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This article is a continuation of the series devoted to ‘neglected plays.

PHILOCTETES (409 BCE) by Sophocles

Sophocles’ Philoctetes was first performed at the City Dionysia festival in ancient Athen in 409 BCE, winning first prize in the annual competition devoted to drama. It has subsequently had a rather chequered existence, nonetheless, is still regularly performed in Europe and the USA – but not in Australia.

download-1It is a ‘war play’ dealing with the character of Philoctetes and the ownership of a master weapon – Heracles’ Bow and Arrows – that is needed to end the Trojan War. At the time when Sophocles wrote Philoctetes and it was first performed Athens was entering the final years of the decades long and exhausting Peloponnesian War (431-404 BCE). Whilst achieving a number of military successes and the suppression of a couple of rebellions, nonetheless, Athens and the so-called Athenian League were also facing considerable international problems and defeats, particularly by the Persians as well as the ever increasing power of Carthage and the Carthaginians. Philoctetes may be considered a ‘war play’ but it is also a moral and ethical drama involving ‘keeping the peace’. Furthermore, it shows how in times of war a problematic person of value may be discarded and abandoned for the sake of personal ambition in the guise of action for the ‘greater good’. This hypocritical lie and deceit is exposed and denounced – but only after a long period of time, which is a lesson in itself – and only by someone who has the ethical and moral courage to stand up to the force of the majority.

Whilst the classical Greek mythic characters may occasionally reappear from time to time, sometimes in a Disney film, or referenced in a Marvel Comic blockbuster, or in a modern adaptation with a ‘modern’ twist, very rarely do we see in Australia see a fully mounted professional production of a classical Greek play. Recently, I raised this issue and was met with various responses ranging from complete ignorance to these vitally important plays being now considered ‘irrelevant’.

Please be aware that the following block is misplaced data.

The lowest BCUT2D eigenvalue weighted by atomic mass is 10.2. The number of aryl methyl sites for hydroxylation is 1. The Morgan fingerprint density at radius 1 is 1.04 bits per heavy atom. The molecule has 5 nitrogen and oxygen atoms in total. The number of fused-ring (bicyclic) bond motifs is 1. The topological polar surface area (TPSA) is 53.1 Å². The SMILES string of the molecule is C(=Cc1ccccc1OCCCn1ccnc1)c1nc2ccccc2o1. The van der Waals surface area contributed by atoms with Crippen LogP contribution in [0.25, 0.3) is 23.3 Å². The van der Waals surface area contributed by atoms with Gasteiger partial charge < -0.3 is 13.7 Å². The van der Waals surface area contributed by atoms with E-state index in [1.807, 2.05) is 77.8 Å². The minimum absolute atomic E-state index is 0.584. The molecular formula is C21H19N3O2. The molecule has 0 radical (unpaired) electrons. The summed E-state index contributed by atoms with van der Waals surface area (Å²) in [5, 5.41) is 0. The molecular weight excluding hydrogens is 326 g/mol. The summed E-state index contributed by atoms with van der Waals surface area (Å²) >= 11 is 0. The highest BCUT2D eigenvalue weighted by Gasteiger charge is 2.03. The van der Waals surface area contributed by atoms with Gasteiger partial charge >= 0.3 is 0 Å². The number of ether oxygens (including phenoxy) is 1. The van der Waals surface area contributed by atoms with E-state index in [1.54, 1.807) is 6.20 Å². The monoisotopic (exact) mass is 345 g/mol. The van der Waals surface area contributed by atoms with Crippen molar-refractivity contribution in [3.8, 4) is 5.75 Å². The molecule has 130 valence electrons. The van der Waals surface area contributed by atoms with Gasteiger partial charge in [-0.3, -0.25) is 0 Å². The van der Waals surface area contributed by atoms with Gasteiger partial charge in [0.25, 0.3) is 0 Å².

Putting aside their importance to contemporary Freudian analysis, there download-3are a couple of these plays that hold a significant place in Australian theatre history. download-2This includes Euripides’ Medea (431 BCE) and Sophocles’ Oedipus Rex (429 BCE). Medea was a big international success for Australian actors Dame Judith Anderson and Zoe Caldwell; Oedipus Rex was directed by Tyrone Guthrie for Sydney’s Old Tote Theatre Company in the 1960s and was a landmark production not only for Guthrie, but also for the fledgling Old Tote Theatre Company.

There have been subsequent re-workings and adaptations of these plays, and others, but nothing like these productions of the original works. Why? Who knows – irrelevance is too stupid to contemplate. It may be that, like others in this series of ‘neglected plays’, it is combination of factors, including not having the actors and directors who have the talent, skill, nor interest in scaling these challenging heights of great theatre. Also, it may be that Philoctetes does not conform with contemporary perception (mis-perceptions) of classical Greek drama, in that it is neither a classical tragedy nor a comedy. Like Euripides’ Alcestis (438 BCE) due to this perceived non-conformity to so-called classical rules, it has been labelled a ‘problem play’. However, it isn’t really a ‘problem’; it is what it is, and like Alcestis has a relatively happy ending. It is only a ‘problem’ if one refuses to accept the relative optimism of the ending. If labels are needed then Philoctetes, as well as Alcestis, could be regarded as prefiguring a future form of drama, particularly in 17th Century Jacobean London, that will be identified as ‘tragi-comedy’ – a dramatic narrative that has all the hallmarks and characteristics of classical tragedy, yet has a fortuitous classical comedy ending.

The classical Greek plays that are possibly known would probably include Sophocles’ Oedipus Rex, Electra and Antigone, and Euripides’ Medea, The Trojan Women, and The Bacchae, and maybe Aristophanes’ Lysistrata. I think it highly unlikely that Sophocles’ extraordinary Philoctetes is known at all. Nonetheless, Philoctetes is still performed in Europe and the USA, including productions by the U.K.’s Cheek by Jowl theatre companies, and performed readings such as the annual Theatre of War series to military and civilian communities in the US and Europe.

Rather than being regarded as irrelevant and old-fashioned Philoctetes is seen by some, including me, as highly pertinent and apt for the modern world. Why?